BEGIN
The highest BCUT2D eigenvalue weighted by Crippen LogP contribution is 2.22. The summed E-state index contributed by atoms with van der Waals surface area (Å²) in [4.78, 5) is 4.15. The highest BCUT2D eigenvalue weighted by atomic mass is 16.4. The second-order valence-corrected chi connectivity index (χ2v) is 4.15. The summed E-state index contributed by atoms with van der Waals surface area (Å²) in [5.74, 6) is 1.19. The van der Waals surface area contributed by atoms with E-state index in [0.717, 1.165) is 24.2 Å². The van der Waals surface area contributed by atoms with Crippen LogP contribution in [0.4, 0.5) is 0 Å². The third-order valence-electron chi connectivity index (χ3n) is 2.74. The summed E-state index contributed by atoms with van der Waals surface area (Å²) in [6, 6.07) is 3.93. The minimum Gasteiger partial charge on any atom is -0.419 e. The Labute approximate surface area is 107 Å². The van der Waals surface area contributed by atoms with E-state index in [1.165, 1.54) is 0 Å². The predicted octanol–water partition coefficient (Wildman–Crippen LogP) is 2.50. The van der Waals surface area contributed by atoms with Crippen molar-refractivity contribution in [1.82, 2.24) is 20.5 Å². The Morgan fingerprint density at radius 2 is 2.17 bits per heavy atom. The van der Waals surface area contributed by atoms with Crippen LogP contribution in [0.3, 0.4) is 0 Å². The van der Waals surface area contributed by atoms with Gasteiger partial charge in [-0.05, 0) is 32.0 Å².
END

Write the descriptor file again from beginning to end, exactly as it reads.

The highest BCUT2D eigenvalue weighted by Crippen LogP contribution is 2.22. The summed E-state index contributed by atoms with van der Waals surface area (Å²) in [4.78, 5) is 4.15. The highest BCUT2D eigenvalue weighted by atomic mass is 16.4. The second-order valence-corrected chi connectivity index (χ2v) is 4.15. The summed E-state index contributed by atoms with van der Waals surface area (Å²) in [5.74, 6) is 1.19. The van der Waals surface area contributed by atoms with E-state index in [0.717, 1.165) is 24.2 Å². The van der Waals surface area contributed by atoms with Crippen LogP contribution in [0.4, 0.5) is 0 Å². The third-order valence-electron chi connectivity index (χ3n) is 2.74. The summed E-state index contributed by atoms with van der Waals surface area (Å²) in [6, 6.07) is 3.93. The minimum Gasteiger partial charge on any atom is -0.419 e. The Labute approximate surface area is 107 Å². The van der Waals surface area contributed by atoms with E-state index in [1.165, 1.54) is 0 Å². The predicted octanol–water partition coefficient (Wildman–Crippen LogP) is 2.50. The van der Waals surface area contributed by atoms with Crippen molar-refractivity contribution in [1.82, 2.24) is 20.5 Å². The Morgan fingerprint density at radius 2 is 2.17 bits per heavy atom. The van der Waals surface area contributed by atoms with Crippen LogP contribution in [0.3, 0.4) is 0 Å². The van der Waals surface area contributed by atoms with Gasteiger partial charge in [-0.05, 0) is 32.0 Å².